How can I ease college stress?

Eustress vs. Distress

Our lives are constantly changing. Because of this, our bodies experience a lot of stress in an attempt to adjust to the demands of our hectic lifestyles. Some forms of stress can be helpful. This is called “eustress”. More debilitating types of stress are referred to as “distress”. Eustress can motivate us into action; it can result in a greater awareness or an entirely new perspective on things. On the flip side, distress can provoke feelings of distrust, rejection, anger and depression. These emotions are able to impair your health by causing headaches, stomach problems, rashes, insomnia, ulcers, high blood pressure, heart disease, and strokes. Many new and difficult situations result in a certain amount of stress: the death of a friend or family member, the arrival of a new baby, change of jobs, or a new relationship. How you react to it will determine if stress will help or hinder you.

 

Managing Your Stress

The goal should not be to eliminate stress completely. Stress adds excitement to our lives and it is a natural experience associated with growth. Uncomfortable stressors such as frustrations and sorrows, competition and confrontation are caused by many normal life circumstances. These processes can also help to enrich us and give a deeper understanding of ourselves and others. Too much stress can leave us feeling “tied up in knots” but too little may result in feeling bored and dejected. The best option is to find an optimal level of stress that will produce energizing motivation without leaving you feeling exhausted and overwhelmed.

The optimal level of stress is not the same for everyone. What may be optimal for you may not be right for your best friend. Also, transitions from constructive stress and destructive stress change with differing lifestyles and life stages. Furthermore, most illnesses are caused by or exacerbated by chronic stress. If you are feeling symptoms of stress you have exceeded your optimal stress level. The best solution is to try to reduce the stressors you are experiencing and make an effort to improve your capacity to handle it more effectively. Stress management requires effort. You must work with the source of stress as well as your reaction to it.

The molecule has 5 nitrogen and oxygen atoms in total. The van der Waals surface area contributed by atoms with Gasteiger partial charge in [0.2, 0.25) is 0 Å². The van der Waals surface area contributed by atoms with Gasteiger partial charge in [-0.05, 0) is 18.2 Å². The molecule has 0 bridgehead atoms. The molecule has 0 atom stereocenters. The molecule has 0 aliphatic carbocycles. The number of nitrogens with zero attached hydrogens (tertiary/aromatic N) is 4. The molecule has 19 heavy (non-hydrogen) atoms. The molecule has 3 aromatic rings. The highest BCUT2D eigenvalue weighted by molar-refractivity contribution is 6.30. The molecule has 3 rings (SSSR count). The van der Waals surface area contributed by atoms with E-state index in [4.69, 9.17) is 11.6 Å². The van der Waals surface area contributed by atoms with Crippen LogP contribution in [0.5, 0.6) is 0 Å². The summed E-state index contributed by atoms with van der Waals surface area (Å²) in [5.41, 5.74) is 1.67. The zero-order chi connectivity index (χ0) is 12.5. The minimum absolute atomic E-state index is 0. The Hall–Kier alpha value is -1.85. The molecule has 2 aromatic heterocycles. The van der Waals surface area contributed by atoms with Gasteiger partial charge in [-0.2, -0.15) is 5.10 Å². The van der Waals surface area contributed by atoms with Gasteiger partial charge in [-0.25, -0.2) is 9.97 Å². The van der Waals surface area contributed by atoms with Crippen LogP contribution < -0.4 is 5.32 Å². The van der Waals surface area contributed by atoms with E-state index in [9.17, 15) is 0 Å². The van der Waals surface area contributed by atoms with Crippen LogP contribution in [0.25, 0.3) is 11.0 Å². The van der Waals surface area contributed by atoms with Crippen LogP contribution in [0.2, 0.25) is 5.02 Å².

Strategies to Manage Stress More Effectively

Become aware of your stressors & your emotional & physical reactions to them.

  • Don't ignore your distress
  • Don't gloss over problems.
  • Determine what events are distressing you. What are the meanings of these events for you?
  • How is your body specifically responding?

 

Recognize that you can change.

  • Can you change your stressors by avoiding or eliminating them completely?
  • Can you reduce their intensity by managing them over a period of time instead of on a daily or weekly basis?
  • Can you shorten your exposure to stress by taking a break or by removing yourself from the environment?
  • Can you put forth the time and energy necessary to make a change by goal setting, time management techniques, and delayed gratification?

 

Reduce the intensity of your emotional reactions to stress.

  • The stress reaction is triggered by feelings of danger. Step back and look to see if you are viewing your stressors in an exaggerated light.
  • Are you trying to please everyone?
  • Are you overreacting and viewing things as urgent and critical?
  • Do you feel you must prevail in every situation?
  • Temper your excess emotions by putting the situation into perspective. Try not to focus on the "what ifs."

 

Practice reducing your physical reactions to stress.

  • Slow, deep breathing, will bring your heart rate down and respiration back to normal.
  • Use relaxation techniques to reduce muscle tension.

1. STOP

Each time you encounter a stress, STOP before your thoughts escalate into the worst possible scenarios.

 


2. BREATHE

After you stop, BREATHE deeply and release physical tension.

 


3. REFLECT

Once you have stopped the automatic cycle of 'worst case thinking', and taken a deep breath, you can focus your energy on the problem at hand and REFLECT on the cause of the stress:

  • What is the issue?
  • What am I feeling?
  • What concerns me most?
  • Is the problem really so awful?

4. CHOOSE

After you have stopped your automatic habit of overreacting, taken a breath to divert your attention from the stress, and reflected on the stress and its cause, it is time to CHOOSE how to deal with it.

  • What do I want?
  • What is possible?
  • What can I do?
  • What is my decision?

Now do it!